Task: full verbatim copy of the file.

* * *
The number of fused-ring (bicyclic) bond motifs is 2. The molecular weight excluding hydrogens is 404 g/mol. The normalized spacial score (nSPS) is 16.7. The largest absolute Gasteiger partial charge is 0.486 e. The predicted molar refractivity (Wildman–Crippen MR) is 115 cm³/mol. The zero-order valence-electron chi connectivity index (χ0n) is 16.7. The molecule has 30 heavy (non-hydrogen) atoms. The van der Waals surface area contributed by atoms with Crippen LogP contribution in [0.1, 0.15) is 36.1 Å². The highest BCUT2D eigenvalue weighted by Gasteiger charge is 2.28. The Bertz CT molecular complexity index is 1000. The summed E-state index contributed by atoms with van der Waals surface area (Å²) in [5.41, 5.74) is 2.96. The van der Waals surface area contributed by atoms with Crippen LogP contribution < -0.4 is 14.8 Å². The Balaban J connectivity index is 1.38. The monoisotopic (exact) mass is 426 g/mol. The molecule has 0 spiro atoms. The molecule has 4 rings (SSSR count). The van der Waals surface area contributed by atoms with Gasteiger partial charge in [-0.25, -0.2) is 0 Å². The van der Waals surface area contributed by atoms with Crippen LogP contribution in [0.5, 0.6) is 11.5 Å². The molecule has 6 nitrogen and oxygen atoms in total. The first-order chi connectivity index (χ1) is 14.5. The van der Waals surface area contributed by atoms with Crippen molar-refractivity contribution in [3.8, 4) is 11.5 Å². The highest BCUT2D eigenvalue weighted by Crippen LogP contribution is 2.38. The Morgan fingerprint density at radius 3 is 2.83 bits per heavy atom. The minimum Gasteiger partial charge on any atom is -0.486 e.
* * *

The number of fused-ring (bicyclic) bond motifs is 2. The molecular weight excluding hydrogens is 404 g/mol. The normalized spacial score (nSPS) is 16.7. The largest absolute Gasteiger partial charge is 0.486 e. The predicted molar refractivity (Wildman–Crippen MR) is 115 cm³/mol. The zero-order valence-electron chi connectivity index (χ0n) is 16.7. The molecule has 30 heavy (non-hydrogen) atoms. The van der Waals surface area contributed by atoms with Crippen LogP contribution in [0.1, 0.15) is 36.1 Å². The highest BCUT2D eigenvalue weighted by Gasteiger charge is 2.28. The Bertz CT molecular complexity index is 1000. The summed E-state index contributed by atoms with van der Waals surface area (Å²) in [5.41, 5.74) is 2.96. The van der Waals surface area contributed by atoms with Crippen LogP contribution < -0.4 is 14.8 Å². The Balaban J connectivity index is 1.38. The monoisotopic (exact) mass is 426 g/mol. The molecule has 0 spiro atoms. The molecule has 4 rings (SSSR count). The van der Waals surface area contributed by atoms with Gasteiger partial charge in [-0.25, -0.2) is 0 Å². The van der Waals surface area contributed by atoms with Crippen LogP contribution in [0.5, 0.6) is 11.5 Å². The molecule has 6 nitrogen and oxygen atoms in total. The first-order chi connectivity index (χ1) is 14.5. The van der Waals surface area contributed by atoms with Crippen molar-refractivity contribution in [3.8, 4) is 11.5 Å². The highest BCUT2D eigenvalue weighted by Crippen LogP contribution is 2.38. The Morgan fingerprint density at radius 3 is 2.83 bits per heavy atom. The minimum Gasteiger partial charge on any atom is -0.486 e.